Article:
I’ve written and re-written versions of this in my head about 20 different times this week. I figure it’s time to throw my hat in the ring, if only to get my thoughts out of my head and into the world. All week long I’ve seen women and men using their voices to bring attention to the issue of rampant sexual assault and harassment. Women have been all over my social media feeds using #metoo to share their stories or just let it be known that yes, they have also experienced these things. Each time I see the hashtag I think to myself, “This isn’t surprising. You want to surprise me? Find one woman who hasn’t experienced a moment of harassment/assault in her life. Now, that will be a surprise!” I kept thinking to myself that while this is a great way to spread awareness, it can’t possibly be a surprise to anyone.
Then I see the responses from men. Shock. Surprise. Disbelief. Many of them genuinely cannot believe that they know that many women who have experienced assault and/or harassment. It’s in their responses that I realize we have been living in two completely different worlds.
I recall a conversation I had with Riley about a year and a half ago. We were on vacation eating dinner and, somehow, the topic of harassment and feeling unsafe came up. I asked him casually, “Just tell me, how many times have you ever felt unsafe living in Williamsburg?” I anticipated an answer that reflected maybe half the number I had in mind for my own experiences. His answer? “None.”
My husband has lived in our town most of his life and he NEVER feels unsafe. I thought for a few minutes about what that must feel like. What it must feel like to go to the gas station and not have to pretend I don’t notice the sketchy guy watching me intently the entire time I pumped my gas. Or to quickly get in my car once he gets closer and starts smacking his lips and telling me, “yo girl, you’re beautiful!” This literally happened last week at 8:00 in the morning, by the way, and no, it didn’t feel like a compliment.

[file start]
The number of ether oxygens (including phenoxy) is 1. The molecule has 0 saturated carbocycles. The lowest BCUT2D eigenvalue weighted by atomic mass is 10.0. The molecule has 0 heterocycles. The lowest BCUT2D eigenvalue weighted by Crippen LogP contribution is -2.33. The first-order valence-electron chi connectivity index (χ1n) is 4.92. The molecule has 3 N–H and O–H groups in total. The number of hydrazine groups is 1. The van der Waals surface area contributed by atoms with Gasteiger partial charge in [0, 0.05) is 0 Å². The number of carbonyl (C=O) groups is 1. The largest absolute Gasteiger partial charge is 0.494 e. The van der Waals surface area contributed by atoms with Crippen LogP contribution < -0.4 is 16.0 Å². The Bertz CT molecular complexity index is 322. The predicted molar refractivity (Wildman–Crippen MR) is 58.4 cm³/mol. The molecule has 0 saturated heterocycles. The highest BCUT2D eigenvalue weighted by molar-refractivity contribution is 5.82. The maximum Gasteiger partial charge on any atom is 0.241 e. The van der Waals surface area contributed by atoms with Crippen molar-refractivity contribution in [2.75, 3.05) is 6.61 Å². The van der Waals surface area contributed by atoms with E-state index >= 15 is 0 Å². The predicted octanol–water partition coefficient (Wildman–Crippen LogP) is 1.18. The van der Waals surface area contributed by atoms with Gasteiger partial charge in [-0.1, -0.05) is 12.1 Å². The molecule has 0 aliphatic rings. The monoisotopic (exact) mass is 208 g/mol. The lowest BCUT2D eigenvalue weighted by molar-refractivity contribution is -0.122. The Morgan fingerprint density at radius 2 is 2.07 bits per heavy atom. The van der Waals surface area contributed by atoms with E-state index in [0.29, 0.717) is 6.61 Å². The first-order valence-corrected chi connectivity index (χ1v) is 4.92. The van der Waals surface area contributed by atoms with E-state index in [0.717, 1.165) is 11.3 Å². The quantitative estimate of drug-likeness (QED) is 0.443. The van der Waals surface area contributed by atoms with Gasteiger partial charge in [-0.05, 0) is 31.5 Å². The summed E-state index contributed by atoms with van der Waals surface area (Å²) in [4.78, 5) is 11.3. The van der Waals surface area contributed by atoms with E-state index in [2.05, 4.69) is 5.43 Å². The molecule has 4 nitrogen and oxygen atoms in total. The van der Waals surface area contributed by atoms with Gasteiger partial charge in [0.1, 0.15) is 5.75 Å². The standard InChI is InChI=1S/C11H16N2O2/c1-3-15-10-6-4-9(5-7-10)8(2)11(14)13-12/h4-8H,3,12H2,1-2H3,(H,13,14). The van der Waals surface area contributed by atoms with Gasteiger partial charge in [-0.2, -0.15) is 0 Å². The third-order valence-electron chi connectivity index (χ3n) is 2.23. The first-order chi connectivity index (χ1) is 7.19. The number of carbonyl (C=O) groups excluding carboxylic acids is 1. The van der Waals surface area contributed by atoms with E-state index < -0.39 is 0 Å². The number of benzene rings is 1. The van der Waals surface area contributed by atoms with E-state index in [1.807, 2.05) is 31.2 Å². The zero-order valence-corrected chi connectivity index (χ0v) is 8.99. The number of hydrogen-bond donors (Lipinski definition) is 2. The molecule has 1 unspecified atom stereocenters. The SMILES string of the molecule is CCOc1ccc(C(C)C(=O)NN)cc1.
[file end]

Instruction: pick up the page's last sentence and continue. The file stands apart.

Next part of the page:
I imagined what it must feel like to have a part-time hostessing job at 19 and not have a manager who insisted he “get the kinks out” of my shoulders and massage me in full view of the restaurant, including the older male co-workers who did nothing. To not have a co-worker tell you they’ve ranked the legs of the women in the office and they’ve decided yours are the best. To not be called a bitch for turning down a drink at a bar or be told, “whoa whoa, honey, it was just a compliment!” when you try and stop the catcalling. I tried to imagine walking down a street and never encountering a man grabbing his crotch and moaning as I walk past him. Or following me for a couple blocks.
I’ve had many other experiences that I don’t feel like discussing on here. Others that are still a bit too personal to put on the internet, but the ones above are pretty run-of-the-mill for just about every woman I know. We’ve been dealing with this since we hit puberty (or earlier, unfortunately) and most of us have built up a pretty thick skin. I rarely say something when stuff like this happens because if I did, I’d be complaining constantly and I don’t have time for that. I’ve been dealing with this shit since I was 13 years old. I also don’t say much because, like a lot of women, I feel guilty complaining about it because so many women have had much, much worse.
I think that guilt is part of the problem. When we don’t say anything out of fear that it’s not “bad enough” to “count,” the good men in our lives have no clue it’s happening. Riley’s experience in life feels so foreign to me, but I imagine if I were in his shoes I’d probably be clueless to the scope of the problem. When we shrug it off and go about our day, men don’t understand the impact it has. Of course, when we do say something, we run the risk of being accused of “overreacting,” or “reading too much into it.” There are many reasons why women don’t speak out about their experiences, but I’m extremely grateful for the ones who have.
This past week has been eye-opening for many people. For me and most of the women I know, though, it has literally been the least surprising thing to happen all year. All I can do is hope that every time a conversation like this gets started, a handful of people decide to make a real change and, in turn, things continue to get better little by little. Someday, maybe we’ll all feel safe in our own towns. Every day.
So, I guess….#metoo